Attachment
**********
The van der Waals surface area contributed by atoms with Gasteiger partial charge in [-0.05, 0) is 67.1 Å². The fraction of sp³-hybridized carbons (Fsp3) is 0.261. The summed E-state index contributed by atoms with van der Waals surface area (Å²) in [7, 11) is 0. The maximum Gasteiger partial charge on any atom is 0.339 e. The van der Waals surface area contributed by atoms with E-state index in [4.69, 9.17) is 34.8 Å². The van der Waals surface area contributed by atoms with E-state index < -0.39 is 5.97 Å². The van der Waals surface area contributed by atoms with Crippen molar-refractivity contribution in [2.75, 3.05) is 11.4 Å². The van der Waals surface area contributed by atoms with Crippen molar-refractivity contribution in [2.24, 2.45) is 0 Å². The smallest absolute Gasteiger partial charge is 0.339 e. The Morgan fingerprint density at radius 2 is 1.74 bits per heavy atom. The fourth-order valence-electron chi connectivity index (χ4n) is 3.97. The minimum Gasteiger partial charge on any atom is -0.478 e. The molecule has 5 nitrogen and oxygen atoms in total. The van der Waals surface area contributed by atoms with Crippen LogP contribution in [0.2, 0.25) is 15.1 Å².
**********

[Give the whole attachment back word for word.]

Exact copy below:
The van der Waals surface area contributed by atoms with Gasteiger partial charge in [-0.05, 0) is 67.1 Å². The fraction of sp³-hybridized carbons (Fsp3) is 0.261. The summed E-state index contributed by atoms with van der Waals surface area (Å²) in [7, 11) is 0. The maximum Gasteiger partial charge on any atom is 0.339 e. The van der Waals surface area contributed by atoms with E-state index in [4.69, 9.17) is 34.8 Å². The van der Waals surface area contributed by atoms with E-state index < -0.39 is 5.97 Å². The van der Waals surface area contributed by atoms with Crippen molar-refractivity contribution in [2.75, 3.05) is 11.4 Å². The van der Waals surface area contributed by atoms with Crippen molar-refractivity contribution in [2.24, 2.45) is 0 Å². The smallest absolute Gasteiger partial charge is 0.339 e. The Morgan fingerprint density at radius 2 is 1.74 bits per heavy atom. The fourth-order valence-electron chi connectivity index (χ4n) is 3.97. The minimum Gasteiger partial charge on any atom is -0.478 e. The molecule has 5 nitrogen and oxygen atoms in total. The van der Waals surface area contributed by atoms with Crippen LogP contribution in [0.2, 0.25) is 15.1 Å².